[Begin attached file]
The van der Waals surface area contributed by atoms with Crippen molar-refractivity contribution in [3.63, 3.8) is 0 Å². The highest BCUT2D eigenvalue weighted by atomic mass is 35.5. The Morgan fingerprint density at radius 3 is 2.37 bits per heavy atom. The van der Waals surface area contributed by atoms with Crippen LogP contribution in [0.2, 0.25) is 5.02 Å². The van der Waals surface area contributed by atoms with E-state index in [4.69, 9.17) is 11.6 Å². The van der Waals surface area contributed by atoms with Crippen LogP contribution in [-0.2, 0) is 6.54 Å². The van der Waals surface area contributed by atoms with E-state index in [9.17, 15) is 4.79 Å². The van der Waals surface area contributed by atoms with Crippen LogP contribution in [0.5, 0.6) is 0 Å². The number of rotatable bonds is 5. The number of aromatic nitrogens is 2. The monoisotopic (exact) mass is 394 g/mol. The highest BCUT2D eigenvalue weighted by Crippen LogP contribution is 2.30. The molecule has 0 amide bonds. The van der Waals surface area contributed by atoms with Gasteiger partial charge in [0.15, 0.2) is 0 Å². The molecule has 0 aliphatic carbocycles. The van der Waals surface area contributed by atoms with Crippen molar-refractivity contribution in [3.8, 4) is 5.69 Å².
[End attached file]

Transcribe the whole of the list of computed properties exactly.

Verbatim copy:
The van der Waals surface area contributed by atoms with Crippen molar-refractivity contribution in [3.63, 3.8) is 0 Å². The highest BCUT2D eigenvalue weighted by atomic mass is 35.5. The Morgan fingerprint density at radius 3 is 2.37 bits per heavy atom. The van der Waals surface area contributed by atoms with Crippen LogP contribution in [0.2, 0.25) is 5.02 Å². The van der Waals surface area contributed by atoms with E-state index in [4.69, 9.17) is 11.6 Å². The van der Waals surface area contributed by atoms with Crippen LogP contribution in [-0.2, 0) is 6.54 Å². The van der Waals surface area contributed by atoms with E-state index in [9.17, 15) is 4.79 Å². The van der Waals surface area contributed by atoms with Crippen LogP contribution in [0.5, 0.6) is 0 Å². The number of rotatable bonds is 5. The number of aromatic nitrogens is 2. The monoisotopic (exact) mass is 394 g/mol. The highest BCUT2D eigenvalue weighted by Crippen LogP contribution is 2.30. The molecule has 0 amide bonds. The van der Waals surface area contributed by atoms with Gasteiger partial charge in [0.15, 0.2) is 0 Å². The molecule has 0 aliphatic carbocycles. The van der Waals surface area contributed by atoms with Crippen molar-refractivity contribution in [3.8, 4) is 5.69 Å².